An absorbent in carbonate form is preferably introduced into the combustion chamber of the firing mechanism at a temperature that is sufficient for a decarbonization of the absorbent. Preferred absorbents include limestone or calcite (CaCO3), dolomite (CaCO3 +MgCO3), or magnesium carbonate.
However, it is also possible to introduce an absorbent in hydroxide form into a gas flue connected subsequent to the combustion chamber at a temperature that prevents dehydration. The preferred material is calcium hydroxide (Ca(OH)2).
Finally, it is also possible to use an absorbent in oxide form, such as burnt lime (CaO).
It is, of course, also possible to use mixtures of the aforementioned absorbents.
In order to even further improve the scrubbing level that was already improved in the finishing reaction section, it is advantageous to spray water into the partial stream at the beginning of the finishing reaction time. This is of particular advantage in those cases in which the alkaline earth is present in oxide form in the flue gas at the beginning of the finishing reaction time. This is so because it has been shown that when the oxide is converted with water to hydroxide, not only is the reactive surface of the absorbent considerably increased, but the speed of reaction of the noxious gas binding is also considerably increased.
In this connection, it should be noted that absorption of the noxious gases takes place not only during the finishing reaction, but a certain percentage of the binding action is already achieved during the direct binding prior to dividing the flue gas stream into partial streams. Thus, for example, a direct binding of 30% of SO2 is achieved.
It is furthermore preferred that the water be introduced into the partial stream in the finishing reaction section in the direction of flow of this partial stream. This helps to keep the overall length of the finishing reaction section short.
In order in a predetermined overall length to achieve a relatively long finishing reaction time, for example of 5 seconds, it is expedient that the partial stream change directions several times.
It is particularly advantageous to separate dust from the partial stream that has been subjected to finishing reaction and from the partial stream that has not been subjected to finishing reaction together in the same dust separator.
The apparatus of the present invention is characterized primarily in that a device for dividing the flue gas stream of the firing mechanism into at least two partial streams is disposed ahead of the dust separator, with one of the partial streams, for a predetermined finishing reaction time, being conveyed to a finishing reaction section that is disposed between the dividing device and the dust separator, with the other partial stream being conveyed directly to the dust separator.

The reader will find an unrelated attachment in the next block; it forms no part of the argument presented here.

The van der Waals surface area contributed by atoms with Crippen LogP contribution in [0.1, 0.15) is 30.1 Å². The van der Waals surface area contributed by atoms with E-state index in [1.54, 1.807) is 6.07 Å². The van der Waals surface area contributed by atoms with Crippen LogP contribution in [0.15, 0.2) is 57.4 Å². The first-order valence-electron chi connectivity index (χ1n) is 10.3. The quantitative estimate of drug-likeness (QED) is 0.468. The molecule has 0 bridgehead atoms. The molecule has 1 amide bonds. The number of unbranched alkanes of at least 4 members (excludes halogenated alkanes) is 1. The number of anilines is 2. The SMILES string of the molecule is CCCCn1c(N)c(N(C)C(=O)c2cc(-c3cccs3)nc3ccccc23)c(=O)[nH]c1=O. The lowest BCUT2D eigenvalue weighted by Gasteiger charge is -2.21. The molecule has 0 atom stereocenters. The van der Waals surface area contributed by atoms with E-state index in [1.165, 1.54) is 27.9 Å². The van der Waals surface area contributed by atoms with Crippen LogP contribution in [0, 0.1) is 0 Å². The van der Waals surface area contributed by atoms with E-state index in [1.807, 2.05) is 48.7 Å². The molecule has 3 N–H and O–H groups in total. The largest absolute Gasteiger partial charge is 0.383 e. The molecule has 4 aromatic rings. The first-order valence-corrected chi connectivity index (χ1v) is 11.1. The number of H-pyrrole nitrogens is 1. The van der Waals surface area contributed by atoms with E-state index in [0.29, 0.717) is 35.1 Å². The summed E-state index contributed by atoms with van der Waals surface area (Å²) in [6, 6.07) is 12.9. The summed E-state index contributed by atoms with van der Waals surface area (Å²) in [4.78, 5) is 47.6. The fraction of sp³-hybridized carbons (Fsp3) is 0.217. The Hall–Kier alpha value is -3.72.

A device for spraying water into the partial stream that is converted through the finishing reaction section is preferably provided essentially at the beginning of said finishing reaction section.
Further specific features of the present invention will be described in detail subsequently.
Referring now to the drawing in detail, air L and fuel B are supplied to a firing mechanism 1 (boiler firing or fluidized-bed firing). Via a schematically illustrated gas flue 2, the flue gases are supplied to a similarly only schematically illustrated device 3 for dividing the flue gas stream R into two partial streams T1 and T2. The device 3 is preferably adjustable in order to be able to take into consideration different load conditions and/or different fuels. The partial stream T1 is supplied directly to a dust collector or separator 4, preferably an electric filter, and is thereafter conveyed to a chimney or smoke stack 5. The partial stream T2 is supplied to a secondary, final, or finishing reaction section 6 in which the flue gas undergoes deflection in order to achieve a relatively long finishing reaction time with a relatively short overall length. The partial flue gas stream T2, after undergoing finishing reaction, is conveyed to the dust collector or separator 4. In the illustrated embodiment, the partial streams T1 and T2 are mixed together prior to entering the dust separator 4. However, these partial streams T1 and T2 could also be introduced separately into the dust collector 4, or could even be subjected to removal of dust in different separators.